Before you give the thumbs up to the couple that you will officiate their wedding, it's a good idea to do a little research into the legal requirements for who can perform weddings in the state or country in which they plan to wed. Most states in the U.S. allow anyone to become ordained online and perform a legally-binding wedding ceremony, if only for a single and designated date. Some states, however, have additional requirements that might be time intensive.
Have a sit-down interview with the couple.
Even if the couple are your good friends or close family members, it can be helpful to sit down with them to discuss the specifics of their relationship and how they would like their ceremony to go. This step can ensure that you're all on the same page as far as the vibe and the flow of the wedding ceremony. "As a professional officiant, I ask the couple a myriad of questions about their history, their love story, their religious preferences, their cultural backgrounds and much more in order to accumulate as much information as possible," says Tanya Pushkine, officiant, vow coach and ceremony planner.
Inquire about dress code in advance.
Don't make assumptions in regards to attire—ask. Reynolds recommends consulting with the couple to ensure that your attire is in line with the formality of the wedding as well as the color scheme. "Essentially, you want to complement the couple's attire without upstaging either person—nor do you want to be inappropriately casual in your attire," he says.
Write the actual ceremony.
"The officiant is tasked with telling a story and hopefully, will capture the essence, the inner workings of the couple and breadth and depth of their journey," Pushkine explains. Even if you know the couple so well, you should prepare a speech discussing how they met, the life they've built together, their unique qualities that lend themselves to make a great couple and whatever else feels right to bring up on their wedding day. Having a script will help you stay on all the appropriate topics and ensure that you don't miss any of the important elements of the ceremony.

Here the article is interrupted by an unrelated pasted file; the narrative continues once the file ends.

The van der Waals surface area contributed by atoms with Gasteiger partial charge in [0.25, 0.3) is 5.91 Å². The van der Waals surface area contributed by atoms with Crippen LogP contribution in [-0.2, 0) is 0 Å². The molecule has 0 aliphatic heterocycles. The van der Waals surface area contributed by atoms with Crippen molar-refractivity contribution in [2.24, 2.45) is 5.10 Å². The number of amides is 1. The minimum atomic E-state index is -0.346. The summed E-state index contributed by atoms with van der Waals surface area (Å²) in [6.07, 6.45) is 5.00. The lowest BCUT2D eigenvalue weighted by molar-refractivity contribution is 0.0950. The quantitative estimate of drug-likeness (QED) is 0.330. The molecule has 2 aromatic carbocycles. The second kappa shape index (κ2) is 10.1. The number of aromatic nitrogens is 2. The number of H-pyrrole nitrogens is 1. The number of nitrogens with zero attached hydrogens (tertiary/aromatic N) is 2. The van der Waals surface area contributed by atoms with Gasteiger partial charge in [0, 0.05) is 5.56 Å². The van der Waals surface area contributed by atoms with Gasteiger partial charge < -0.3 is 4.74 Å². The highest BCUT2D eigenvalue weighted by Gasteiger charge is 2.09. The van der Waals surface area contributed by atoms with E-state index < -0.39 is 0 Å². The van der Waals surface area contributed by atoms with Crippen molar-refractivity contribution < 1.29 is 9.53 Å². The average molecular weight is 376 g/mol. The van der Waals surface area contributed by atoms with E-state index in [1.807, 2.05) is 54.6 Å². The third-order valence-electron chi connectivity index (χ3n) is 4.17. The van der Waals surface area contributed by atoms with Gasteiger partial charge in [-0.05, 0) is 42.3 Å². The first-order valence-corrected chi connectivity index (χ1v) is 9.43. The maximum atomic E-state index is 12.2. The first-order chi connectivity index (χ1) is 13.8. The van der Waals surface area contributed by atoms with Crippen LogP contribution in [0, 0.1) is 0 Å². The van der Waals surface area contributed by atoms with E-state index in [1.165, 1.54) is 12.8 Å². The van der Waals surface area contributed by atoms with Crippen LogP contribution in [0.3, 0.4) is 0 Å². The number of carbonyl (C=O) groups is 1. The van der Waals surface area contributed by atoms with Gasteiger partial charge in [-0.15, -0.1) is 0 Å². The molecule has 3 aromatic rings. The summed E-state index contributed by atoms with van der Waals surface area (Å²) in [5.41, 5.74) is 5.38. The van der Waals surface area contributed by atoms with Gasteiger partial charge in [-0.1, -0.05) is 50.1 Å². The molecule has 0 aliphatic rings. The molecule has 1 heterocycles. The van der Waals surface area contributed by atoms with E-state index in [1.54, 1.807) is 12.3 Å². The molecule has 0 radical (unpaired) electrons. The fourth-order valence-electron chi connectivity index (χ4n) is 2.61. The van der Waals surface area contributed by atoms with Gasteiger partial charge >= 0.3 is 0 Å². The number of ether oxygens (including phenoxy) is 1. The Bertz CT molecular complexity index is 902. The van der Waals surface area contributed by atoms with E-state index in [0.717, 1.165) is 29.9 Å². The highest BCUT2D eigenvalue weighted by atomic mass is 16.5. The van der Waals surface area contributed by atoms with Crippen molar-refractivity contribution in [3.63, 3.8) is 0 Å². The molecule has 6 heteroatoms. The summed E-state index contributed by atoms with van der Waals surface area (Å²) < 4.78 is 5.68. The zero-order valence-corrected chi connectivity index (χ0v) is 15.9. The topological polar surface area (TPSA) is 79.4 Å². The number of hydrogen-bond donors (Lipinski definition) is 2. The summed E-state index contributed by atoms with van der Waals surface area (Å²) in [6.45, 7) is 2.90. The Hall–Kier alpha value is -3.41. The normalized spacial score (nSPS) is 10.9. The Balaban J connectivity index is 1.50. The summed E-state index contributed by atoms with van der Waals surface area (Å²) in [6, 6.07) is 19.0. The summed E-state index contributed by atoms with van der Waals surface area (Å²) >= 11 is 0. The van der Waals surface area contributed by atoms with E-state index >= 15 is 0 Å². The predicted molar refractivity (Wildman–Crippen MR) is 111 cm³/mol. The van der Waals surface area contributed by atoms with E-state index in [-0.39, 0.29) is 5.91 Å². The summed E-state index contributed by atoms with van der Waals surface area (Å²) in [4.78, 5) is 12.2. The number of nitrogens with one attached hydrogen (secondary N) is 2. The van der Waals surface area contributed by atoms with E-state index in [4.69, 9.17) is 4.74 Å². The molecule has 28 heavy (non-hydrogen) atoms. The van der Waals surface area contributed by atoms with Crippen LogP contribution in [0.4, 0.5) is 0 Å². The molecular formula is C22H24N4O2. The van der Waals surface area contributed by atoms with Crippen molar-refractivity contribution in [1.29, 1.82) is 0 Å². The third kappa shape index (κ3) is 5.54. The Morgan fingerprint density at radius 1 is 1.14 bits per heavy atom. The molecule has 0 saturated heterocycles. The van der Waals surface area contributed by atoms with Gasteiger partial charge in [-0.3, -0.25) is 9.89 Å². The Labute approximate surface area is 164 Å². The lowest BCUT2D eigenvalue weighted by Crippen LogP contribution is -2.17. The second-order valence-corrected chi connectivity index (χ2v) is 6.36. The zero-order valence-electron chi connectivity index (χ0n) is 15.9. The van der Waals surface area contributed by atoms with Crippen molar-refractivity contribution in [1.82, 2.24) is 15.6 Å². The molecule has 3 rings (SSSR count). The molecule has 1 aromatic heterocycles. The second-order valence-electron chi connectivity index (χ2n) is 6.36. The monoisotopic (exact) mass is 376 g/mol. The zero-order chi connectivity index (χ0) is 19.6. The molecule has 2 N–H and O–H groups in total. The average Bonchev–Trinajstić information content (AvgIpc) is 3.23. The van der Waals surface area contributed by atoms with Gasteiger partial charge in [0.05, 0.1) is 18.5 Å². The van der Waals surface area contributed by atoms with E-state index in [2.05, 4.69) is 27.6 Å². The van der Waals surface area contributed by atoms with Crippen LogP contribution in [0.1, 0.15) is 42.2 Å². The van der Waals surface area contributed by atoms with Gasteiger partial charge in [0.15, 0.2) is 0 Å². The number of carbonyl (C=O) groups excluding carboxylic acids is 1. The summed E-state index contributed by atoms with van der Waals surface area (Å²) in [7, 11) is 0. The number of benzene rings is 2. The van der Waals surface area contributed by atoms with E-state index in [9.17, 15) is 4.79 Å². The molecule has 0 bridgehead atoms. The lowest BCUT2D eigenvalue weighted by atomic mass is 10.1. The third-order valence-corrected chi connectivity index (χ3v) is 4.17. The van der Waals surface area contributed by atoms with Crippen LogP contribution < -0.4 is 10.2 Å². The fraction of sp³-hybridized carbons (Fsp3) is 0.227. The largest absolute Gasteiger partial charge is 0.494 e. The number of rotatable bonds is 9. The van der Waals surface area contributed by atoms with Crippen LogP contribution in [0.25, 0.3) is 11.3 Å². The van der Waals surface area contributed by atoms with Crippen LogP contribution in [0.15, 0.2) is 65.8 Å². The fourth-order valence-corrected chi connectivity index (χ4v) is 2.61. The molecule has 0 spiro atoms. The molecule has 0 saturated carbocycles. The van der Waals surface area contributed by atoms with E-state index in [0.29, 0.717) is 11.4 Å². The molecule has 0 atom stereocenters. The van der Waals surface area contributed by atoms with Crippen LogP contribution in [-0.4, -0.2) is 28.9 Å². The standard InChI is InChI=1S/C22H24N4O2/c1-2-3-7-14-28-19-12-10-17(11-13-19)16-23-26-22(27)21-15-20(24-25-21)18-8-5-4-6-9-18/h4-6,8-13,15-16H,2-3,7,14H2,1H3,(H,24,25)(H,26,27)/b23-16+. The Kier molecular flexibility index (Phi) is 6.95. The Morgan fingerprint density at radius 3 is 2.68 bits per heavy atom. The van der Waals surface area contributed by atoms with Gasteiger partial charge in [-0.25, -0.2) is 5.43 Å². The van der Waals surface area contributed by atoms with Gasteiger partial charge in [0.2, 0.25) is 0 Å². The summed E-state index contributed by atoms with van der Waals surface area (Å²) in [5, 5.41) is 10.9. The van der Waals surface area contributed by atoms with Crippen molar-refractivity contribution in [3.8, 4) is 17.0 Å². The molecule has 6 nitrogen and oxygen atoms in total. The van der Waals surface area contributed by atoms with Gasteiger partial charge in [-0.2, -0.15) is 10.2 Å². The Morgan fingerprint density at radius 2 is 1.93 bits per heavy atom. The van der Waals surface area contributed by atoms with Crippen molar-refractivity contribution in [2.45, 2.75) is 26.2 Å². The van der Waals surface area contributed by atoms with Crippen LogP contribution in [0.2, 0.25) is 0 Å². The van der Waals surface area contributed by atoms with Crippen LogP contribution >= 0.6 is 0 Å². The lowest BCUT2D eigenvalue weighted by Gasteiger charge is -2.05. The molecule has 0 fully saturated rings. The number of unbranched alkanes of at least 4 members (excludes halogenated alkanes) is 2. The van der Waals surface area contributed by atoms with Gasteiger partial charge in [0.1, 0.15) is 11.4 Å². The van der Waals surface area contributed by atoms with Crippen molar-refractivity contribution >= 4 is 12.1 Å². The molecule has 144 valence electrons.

Karla Firestone, of Marry Me Karla in Boston, Massachusetts, recommends arriving at least an hour before the ceremony begins. "It is not only important for you to get yourself settled, but to assure the couple that you are there and ready. It's also helpful to touch base with the DJ and or band," she says. "Most will have to set you up with sound capabilities that you can test with them prior."
Know what you're responsible for bringing.
Greitzer suggests creating a list of any prop or sacred objects needed for the ceremony (e.g., sand for a sand ceremony) and consulting the couple on ordering them. "Also, discuss what vow books or ceremony binders they want to read from during the ceremony (and who is responsible for getting them)," he adds.
Step to the side after the first kiss.
Once the couple has said the big "I dos," it's time for the photographer to shine by snapping a picture of their first kiss. This is not something that you have to—or should—be in. For this reason, Firestone recommends making it a point to step aside the moment after they say their "I dos." "It is a simple gesture that all couples appreciate when looking back at the photos of their wedding day," she says.
Mail the wedding license the next day.
Arguably the single-most important responsibility of the officiant is actually the first business day after the wedding ceremony, when they have to mail the marriage license back to the county clerk or recorder office. "The officiant should also mail to the couple a copy of their license (that copy is not a legal document but can serve as temporary proof of marriage)," says Reynolds. "If the county does not allow a couple to pre-order legal copies of their marriage certificate, then the officiant wants to include instructions for such ordering."